Sitting right in the centre of the bed: my hot pink vibrator.

No way that wasn’t seen . . .

I laugh as I picture the estate agent and prospective tenants entering the room, locking eyes on the brazen phallus but desperately babbling about anything else “ … So plenty of wardrobe space, nice big window …” and moving rapidly to the next room.

They say you should never leave home without clean underwear. You should also never leave home without putting your sex toys back in the bedside drawer.  Lesson learned.

Gabriel, my angel messenger

I’m back in London.  I’ve completed my first working week.  It’s Friday afternoon, 5:15pm.  I exit the building and wait for the pedestrian lights.  Peak hour traffic is everywhere; bicycles, cars, taxis, buses, vans, motorbikes.  The city noise attacks me.  Never mind – I’ll soon be in the sanctuary of my flat.  My tired eyes scan the other nine-to-fivers and slowly lock on one cyclist.  I cannot believe who I’m seeing.  Gabriel Lopez … my Spanish boyfriend from 13 years ago.  My first boyfriend in London.   I impulsively add to the volume of the metropolis.

GABRIEL!!  GABE!!!!”  I scream, with my hands cupped around my mouth.  The people standing on either side of me jump.  I want to speak to him.  I HAVE to speak to him.  I run into the bustling traffic and make it to the middle island.  He’s metres from me, but I can’t get to him.  He stares straight ahead and I see he has earphones in.  His light turns green and he cycles onward.  Damn it.

I pull my phone out of my bag.   He’s not in my “contacts” but he sent me a text last year.  Which one of the unnamed numbers is he?!  I drop my phone.  Shit!!  I pick it up and find a number that ends in 748.  That’s it!

He won’t answer, but I’ll leave a message for him.

Gabe (hesitant):  Hello?

Me (frantic):  Hello!  It’s Simone!  Are you wearing a blue shirt and beige trousers?

Gabe (still hesitant):  Yes ….

Me (still frantic):  I just saw you cycle right by me! 

Gabe (laughing loudly):  And where are you, Sorceress Simone?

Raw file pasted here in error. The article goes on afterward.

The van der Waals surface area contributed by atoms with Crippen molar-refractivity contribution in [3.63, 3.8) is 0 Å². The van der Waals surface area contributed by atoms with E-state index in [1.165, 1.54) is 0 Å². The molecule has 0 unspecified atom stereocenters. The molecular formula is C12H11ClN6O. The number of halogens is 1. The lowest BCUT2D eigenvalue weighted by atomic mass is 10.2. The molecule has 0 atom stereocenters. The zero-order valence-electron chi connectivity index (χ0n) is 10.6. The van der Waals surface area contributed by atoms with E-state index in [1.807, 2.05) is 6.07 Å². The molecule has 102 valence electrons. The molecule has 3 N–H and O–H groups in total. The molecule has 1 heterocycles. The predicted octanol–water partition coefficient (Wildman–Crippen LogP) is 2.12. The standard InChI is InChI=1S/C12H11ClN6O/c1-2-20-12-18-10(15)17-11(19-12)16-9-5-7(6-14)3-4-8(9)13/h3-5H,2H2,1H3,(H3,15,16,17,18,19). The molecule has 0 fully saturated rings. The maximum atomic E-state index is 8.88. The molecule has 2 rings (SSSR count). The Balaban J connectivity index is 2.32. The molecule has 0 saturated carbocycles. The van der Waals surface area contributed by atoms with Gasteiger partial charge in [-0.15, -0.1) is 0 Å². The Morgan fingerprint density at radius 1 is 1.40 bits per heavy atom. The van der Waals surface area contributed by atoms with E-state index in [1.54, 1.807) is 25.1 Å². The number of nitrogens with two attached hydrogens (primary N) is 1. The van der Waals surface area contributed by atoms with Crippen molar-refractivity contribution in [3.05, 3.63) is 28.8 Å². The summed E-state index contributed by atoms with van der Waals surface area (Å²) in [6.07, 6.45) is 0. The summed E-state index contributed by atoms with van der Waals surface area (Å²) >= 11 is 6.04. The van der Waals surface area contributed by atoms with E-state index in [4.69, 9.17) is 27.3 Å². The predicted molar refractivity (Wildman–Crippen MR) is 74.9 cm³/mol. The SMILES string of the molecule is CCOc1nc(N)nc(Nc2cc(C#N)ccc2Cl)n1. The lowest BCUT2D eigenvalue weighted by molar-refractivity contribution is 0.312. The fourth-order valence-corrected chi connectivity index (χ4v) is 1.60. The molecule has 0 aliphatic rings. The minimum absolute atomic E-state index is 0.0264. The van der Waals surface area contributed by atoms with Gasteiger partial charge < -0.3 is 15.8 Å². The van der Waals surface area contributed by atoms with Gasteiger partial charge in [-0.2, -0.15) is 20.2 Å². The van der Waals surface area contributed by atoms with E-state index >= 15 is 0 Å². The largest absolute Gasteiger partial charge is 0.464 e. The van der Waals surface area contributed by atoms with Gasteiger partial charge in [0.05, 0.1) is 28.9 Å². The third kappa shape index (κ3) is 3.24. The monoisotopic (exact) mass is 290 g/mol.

I explain my location and he cycles back to meet me for a drink.  I run up and forcefully hug him.  We both say nothing and laugh.  We hug again.

Back in the nineties Gabriel and I had a very brief relationship (for want of a better word).  We were colleagues and, a year after our fling stopped, all employees were made redundant.  Seven years went by without contact until I ran into him walking in a local park.  Since then we bump into each other about every two years, in random places.  For me, he’s become an emblem of good luck: I only ever see him when I’m happy.

We first met three weeks after I initially arrived in London, full of youthful optimism and buoyancy.  Now, it’s exactly three weeks since I returned to London and I’m full of mid-thirties confidence; refreshed and ready for Round Two in the Fight of Life.

Aside from our chance encounters I receive one email or text from Gabe a year, but our spontaneous catch-ups are always warm and, due to the longevity of our friendship, comfortably familiar.

Friday is no different.  And, after more than one drink, we become nostalgic.

Me:  So who are you in contact with from our old work besides Paul?

Gabe:  No one, really. I’ve not seen Charles since our work leaving do (he pauses).  Octopus Charles.  Remember him molesting you at the work leaving do?

Gabe smiles and looks at me.  My brow furrows and I look upwards; my thinking expression.  Something’s registering in the far corner of my mind.

Me (finally speaking):  Yes.  Yes I do.  He sat next to me on the bus and kept touching me … or groped me or something … it’s vague … I remember that when we arrived at the venue he pushed me against a wall, but someone pulled him off me.

Gabe:  That was me.  You were drunk and he was being a prick.  I’d seen him on the bus and you clearly didn’t want his … um affections, so he had to fuck off.  You know he hasn’t spoken to me since? 

Me (pausing before quietly speaking):  I’m really sorry that I don’t remember.  Thank you.    

Gabe just shrugs and smiles.  I’m touched and feel retrospectively guilty; not remembering this incident symbolises how I took him for granted.  Gabe’s the reason I owned numerous Vespas; after freezing to death on the back of his motorbike to Cardiff I was addicted (but realistic enough to know that I wouldn’t be able to master a big bike!).  He’s also the reason I learnt Latin American dance; I couldn’t bear the constant humiliation at the Spanish and Brazilian clubs we frequented.  And Gabe’s now my emblem of good luck … or good times … good something anyway!

The evening ends.  We part and don’t say we’ll contact each other or catch up again soon.  At some point in the next two years we’ll see each other … and I’ll be happy.